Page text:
Valentine’s Day Blu-ray Review
For those in love with love–and even for those who think they’re jaded and over it–Valentine’s Day and its superb cast are the uplifting elixir that’s called for. Director Garry Marshall must have called in every favor he had in Hollywood to line up this amazing cast. Much as Robert Altman does in his best films, Marshall follows intertwining and intersecting couples around Los Angeles as they hook up, break up, and act up as Valentine’s Day–with all its intense expectations–looms. Bradley Cooper plays one half of a couple struggling to get back on track. Julia Roberts plays an army officer en route from Iraq (!) to visit a lover halfway around the world. Jennifer Garner is appealing as the girlfriend of a cad (Patrick Dempsey), who managed to overlook telling her he was married; will Garner’s character go all Fatal Attraction? Standouts include the always-charming Anne Hathaway, whose character supplements her income with a freelance gig that, shall we say, involves using multiple accents over the phone–much to the consternation of her beau, played by Topher Grace. Shirley MacLaine and Hector Elizondo play a long-married couple whose strong marriage may be rocked by an old and very inconvenient truth. And young stars Emma Roberts, Taylor Lautner, and Taylor Swift sparkle enough to draw in younger viewers. And if love doesn’t always go as planned for these couples (and singles), it’s Marshall’s deftness as a director that keeps the scenes moving along crisply to the next lovers, or victims. Marshall seems to be aiming to achieve for Valentine’s Day what Richard Curtis did for Christmas in Love Actually–and if he falls a little short, it’s not due to any lack of star power or onscreen dazzle. “Love is the only shocking act left on the planet!” exclaims Ashton Kutcher’s character. If so, viewers of Valentine’s Day can expect to be shocked–into a warm romance with this, yes, valentine to love.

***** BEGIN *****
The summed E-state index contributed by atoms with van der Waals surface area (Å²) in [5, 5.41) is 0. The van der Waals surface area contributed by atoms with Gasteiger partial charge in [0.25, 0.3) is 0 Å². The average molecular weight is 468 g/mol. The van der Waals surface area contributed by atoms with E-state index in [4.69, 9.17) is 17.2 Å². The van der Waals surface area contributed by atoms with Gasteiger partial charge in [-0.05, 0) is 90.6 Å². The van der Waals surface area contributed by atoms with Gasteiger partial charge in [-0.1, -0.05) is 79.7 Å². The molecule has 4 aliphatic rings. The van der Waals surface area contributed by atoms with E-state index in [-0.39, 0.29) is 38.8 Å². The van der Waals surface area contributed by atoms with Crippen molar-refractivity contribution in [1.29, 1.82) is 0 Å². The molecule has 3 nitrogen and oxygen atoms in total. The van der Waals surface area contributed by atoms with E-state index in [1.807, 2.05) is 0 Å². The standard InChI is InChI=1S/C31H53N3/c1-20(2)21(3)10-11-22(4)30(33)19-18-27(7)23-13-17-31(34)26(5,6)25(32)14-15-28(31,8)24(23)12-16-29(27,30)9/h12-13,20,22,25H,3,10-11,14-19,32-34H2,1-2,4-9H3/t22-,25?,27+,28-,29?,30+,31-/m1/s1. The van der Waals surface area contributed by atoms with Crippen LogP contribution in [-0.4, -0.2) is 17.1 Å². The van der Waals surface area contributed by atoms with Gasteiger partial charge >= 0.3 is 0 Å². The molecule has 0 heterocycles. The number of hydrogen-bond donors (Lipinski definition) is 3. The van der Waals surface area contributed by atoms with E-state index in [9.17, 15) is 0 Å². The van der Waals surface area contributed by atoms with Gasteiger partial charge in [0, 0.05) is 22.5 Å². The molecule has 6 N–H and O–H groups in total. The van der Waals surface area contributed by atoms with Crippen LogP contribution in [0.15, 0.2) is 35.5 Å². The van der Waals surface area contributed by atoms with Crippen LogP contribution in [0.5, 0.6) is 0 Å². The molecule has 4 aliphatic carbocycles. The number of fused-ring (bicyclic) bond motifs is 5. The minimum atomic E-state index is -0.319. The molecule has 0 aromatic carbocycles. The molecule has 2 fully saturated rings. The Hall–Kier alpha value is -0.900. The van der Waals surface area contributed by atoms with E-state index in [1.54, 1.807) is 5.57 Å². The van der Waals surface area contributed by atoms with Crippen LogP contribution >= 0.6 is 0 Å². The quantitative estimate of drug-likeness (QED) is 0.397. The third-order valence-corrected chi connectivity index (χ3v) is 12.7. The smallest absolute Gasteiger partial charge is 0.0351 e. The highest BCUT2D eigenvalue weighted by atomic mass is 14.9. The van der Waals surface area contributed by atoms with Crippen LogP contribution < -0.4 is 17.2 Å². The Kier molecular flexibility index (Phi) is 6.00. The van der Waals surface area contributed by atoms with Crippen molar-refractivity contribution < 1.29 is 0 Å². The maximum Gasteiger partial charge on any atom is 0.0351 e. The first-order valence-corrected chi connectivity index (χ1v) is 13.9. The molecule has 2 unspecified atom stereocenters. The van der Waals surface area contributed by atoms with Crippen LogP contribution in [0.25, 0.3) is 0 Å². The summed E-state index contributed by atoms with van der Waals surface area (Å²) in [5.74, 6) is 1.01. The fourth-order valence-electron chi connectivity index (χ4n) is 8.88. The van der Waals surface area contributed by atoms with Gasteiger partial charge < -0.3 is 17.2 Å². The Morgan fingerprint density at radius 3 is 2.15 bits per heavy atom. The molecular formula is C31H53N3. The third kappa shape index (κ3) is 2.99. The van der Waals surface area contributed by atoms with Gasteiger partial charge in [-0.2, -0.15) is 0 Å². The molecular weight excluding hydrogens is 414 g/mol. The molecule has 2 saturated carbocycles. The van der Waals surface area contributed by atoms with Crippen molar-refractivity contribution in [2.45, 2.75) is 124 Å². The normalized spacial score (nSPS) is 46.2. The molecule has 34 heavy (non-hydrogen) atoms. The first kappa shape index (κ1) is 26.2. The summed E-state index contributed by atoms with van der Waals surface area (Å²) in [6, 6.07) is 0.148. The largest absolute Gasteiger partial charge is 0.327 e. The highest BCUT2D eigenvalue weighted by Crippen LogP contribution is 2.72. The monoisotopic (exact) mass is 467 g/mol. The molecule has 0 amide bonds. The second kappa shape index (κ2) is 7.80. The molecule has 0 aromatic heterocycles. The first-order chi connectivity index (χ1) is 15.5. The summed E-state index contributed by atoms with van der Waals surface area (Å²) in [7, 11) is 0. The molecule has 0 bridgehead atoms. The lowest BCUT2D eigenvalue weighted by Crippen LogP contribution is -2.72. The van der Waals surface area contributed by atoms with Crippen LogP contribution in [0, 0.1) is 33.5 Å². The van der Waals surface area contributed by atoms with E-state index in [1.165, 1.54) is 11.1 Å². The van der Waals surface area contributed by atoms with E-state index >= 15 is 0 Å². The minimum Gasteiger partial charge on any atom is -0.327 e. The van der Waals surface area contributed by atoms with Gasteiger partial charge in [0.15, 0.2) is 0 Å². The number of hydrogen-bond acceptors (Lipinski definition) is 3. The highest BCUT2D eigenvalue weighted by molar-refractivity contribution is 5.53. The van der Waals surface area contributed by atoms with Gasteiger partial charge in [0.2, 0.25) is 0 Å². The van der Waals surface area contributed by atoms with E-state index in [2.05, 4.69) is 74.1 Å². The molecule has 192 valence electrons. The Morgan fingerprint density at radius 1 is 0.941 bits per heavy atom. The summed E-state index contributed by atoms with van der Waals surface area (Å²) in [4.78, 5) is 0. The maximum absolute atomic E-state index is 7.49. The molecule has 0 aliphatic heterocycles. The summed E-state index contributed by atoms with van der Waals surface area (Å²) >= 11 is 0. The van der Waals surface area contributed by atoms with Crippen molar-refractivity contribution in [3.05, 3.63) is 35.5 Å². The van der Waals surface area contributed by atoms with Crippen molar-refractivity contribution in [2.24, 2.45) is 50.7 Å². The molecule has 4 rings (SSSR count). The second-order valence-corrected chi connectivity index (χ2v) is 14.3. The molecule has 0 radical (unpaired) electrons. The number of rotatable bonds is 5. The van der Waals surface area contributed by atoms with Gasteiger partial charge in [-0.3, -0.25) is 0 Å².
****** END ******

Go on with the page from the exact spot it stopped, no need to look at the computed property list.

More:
Audio: DTS-HD MA lossless 5.1 mix
Aspect Ratio: 1.85:1
Disc Spec: 1 BD50 / 1 DVD
Valentine’s Day is jam-packed with things that make us smile and chuckle, but never really get us to the point of laughing. It’s cute yes, and no it’s not horrible – but it’s not great either.
This film would have been better served as a 12 hour mini-series or even as an entire sitcom spread out over years and years of seasons. Even then, it would still be thick with characters. Having them all jam-packed into two hours with individual conflicts and resolutions is absurd.
None of them seem like characters at all. It just feels like tiny seconds spent with the movie stars that we know them all for, and it’s not their fault. It’s easy to see how appealing this project would be to an actor, knowing they could step in and play a small roll without ever seeing most of the other talent involved. Several actors never appear in a scene together. Imagine the excitement of seeing how it all came together, for the first time at the Hollywood premier. Most of us would have done the same in their shoes.